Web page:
Welcome to Louisiana Conservation Tillage

This information was designed to inspire producers considering moving to a conservation tillage system.
Years of research have shown that conservation tillage systems:

  • can significantly reduce overall energy inputs
  • produce comparable yields to conventional tillage systems
  • increase the water-holding capacity of the soil, thus reducing plant water stress
  • create better harvesting conditions when the soil is saturated
  • reduce nutrient loss by reducing runoff and increasing organic matter
  • reduce the off-site movement of pesticides
  • maintain a healthy environment for macro- and microorganisms
  • reduce erosion, thus maintain fertility and productivity of the land for future generations.

For additional information about conservation tillage please contact Boyd Padgett and Chris Coreil.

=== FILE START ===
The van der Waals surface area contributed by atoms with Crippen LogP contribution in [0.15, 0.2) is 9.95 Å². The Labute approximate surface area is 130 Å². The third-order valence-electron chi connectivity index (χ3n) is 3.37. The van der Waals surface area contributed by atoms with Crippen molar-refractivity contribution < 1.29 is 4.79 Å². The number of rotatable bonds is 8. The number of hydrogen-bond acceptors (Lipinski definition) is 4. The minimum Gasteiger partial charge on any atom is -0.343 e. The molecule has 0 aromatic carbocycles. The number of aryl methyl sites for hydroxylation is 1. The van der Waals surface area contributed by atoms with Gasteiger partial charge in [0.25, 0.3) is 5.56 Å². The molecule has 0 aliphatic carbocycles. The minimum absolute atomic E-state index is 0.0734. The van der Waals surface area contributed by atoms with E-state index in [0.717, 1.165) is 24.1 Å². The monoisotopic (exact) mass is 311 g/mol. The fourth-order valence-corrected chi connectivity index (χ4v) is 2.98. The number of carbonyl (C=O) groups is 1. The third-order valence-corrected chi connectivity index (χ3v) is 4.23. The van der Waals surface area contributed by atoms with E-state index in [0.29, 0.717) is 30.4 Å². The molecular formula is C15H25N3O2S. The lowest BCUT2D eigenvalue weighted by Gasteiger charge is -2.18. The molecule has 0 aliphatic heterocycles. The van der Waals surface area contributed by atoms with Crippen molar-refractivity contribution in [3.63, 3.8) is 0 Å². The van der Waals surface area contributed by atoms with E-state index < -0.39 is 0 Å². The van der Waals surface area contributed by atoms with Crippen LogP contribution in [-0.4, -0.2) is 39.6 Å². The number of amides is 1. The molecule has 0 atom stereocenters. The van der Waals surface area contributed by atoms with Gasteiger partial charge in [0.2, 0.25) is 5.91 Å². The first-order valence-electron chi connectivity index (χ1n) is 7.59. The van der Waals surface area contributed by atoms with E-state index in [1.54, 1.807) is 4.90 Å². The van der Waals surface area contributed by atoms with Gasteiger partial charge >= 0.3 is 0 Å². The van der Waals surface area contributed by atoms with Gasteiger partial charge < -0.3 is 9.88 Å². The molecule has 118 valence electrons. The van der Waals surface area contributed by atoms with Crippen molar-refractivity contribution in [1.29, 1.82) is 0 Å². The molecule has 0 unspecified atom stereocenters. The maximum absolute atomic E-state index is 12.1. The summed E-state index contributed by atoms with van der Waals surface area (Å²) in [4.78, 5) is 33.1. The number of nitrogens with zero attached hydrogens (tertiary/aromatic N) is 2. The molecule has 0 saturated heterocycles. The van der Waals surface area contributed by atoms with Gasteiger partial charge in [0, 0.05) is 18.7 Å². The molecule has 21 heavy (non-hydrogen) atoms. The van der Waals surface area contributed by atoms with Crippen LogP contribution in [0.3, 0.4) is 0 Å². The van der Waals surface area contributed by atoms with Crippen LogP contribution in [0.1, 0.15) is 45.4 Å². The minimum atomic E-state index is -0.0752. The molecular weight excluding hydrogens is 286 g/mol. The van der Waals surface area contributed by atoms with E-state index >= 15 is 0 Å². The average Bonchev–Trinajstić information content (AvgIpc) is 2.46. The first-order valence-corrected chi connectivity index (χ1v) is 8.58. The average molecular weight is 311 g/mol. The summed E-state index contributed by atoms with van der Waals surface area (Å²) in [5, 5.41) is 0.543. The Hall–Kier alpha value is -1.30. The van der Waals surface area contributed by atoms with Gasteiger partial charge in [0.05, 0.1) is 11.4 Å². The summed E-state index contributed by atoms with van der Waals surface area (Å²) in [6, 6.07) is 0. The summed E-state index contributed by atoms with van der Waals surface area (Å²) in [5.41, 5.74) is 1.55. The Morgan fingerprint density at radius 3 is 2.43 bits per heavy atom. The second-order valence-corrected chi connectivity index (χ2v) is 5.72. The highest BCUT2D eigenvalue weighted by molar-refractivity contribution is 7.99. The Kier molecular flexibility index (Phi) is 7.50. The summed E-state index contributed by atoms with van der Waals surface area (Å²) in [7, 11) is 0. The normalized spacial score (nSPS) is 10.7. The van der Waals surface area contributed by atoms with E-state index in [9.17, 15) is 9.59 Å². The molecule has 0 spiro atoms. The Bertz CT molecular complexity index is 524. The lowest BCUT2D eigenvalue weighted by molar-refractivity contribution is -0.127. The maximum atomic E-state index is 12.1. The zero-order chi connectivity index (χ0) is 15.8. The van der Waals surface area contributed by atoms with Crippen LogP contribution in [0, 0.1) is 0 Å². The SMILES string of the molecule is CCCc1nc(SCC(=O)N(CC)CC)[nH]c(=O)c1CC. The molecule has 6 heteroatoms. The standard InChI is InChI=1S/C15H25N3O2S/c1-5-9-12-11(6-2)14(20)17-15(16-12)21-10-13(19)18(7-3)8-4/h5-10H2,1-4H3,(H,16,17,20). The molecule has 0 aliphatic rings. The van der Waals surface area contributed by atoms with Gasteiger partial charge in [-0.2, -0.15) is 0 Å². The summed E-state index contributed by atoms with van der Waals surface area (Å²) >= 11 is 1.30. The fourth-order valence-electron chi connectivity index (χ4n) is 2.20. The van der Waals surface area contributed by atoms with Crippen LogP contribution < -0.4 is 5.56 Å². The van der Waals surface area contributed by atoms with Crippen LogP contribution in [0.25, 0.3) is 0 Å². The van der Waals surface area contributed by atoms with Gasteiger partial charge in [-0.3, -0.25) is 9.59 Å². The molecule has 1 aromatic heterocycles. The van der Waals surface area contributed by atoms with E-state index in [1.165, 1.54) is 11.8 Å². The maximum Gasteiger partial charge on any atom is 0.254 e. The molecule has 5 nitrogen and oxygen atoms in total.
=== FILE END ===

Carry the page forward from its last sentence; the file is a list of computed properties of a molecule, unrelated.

Please click on the links located  below to navigate
the Louisiana Conservation Tillage site.

Robert L. Hutchinson

Chapter 1 - Crop Rotations
Donald J. Boquet

Chapter 2 - Winter Cover Crops
Donald J. Boquet

Chapter 3 - Variety Selection and Seedling Rates
Donald J. Boquet

Chapter 4 - Fertilizer and Liming
John S. Kruse

Chapter 5 - Arthropod Pest Management
B. Rogers Leonard

Chapter 6 - Weed Management
Daniel O. Stephenson, IV

Chapter 7 - Disease Management
Boyd Padgett

Chapter 8 - Equipment (Adapted from the Penn State University Publication: Steps Toward a Successful Transition to No-Till)

Chapter 9 - Final Thoughts
Boyd Padgett and Chris Coreil

Web Links

Contributing Authors

Conservation Tillage was prepared in cooperation with and through funding provided by the
USDA Natural Resources Conservation Service (NRCS)
and the LSU AgCenter's
Louisiana Master Farmer Program.

9/6/2011 11:58:20 PM
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The LSU AgCenter and the LSU College of Agriculture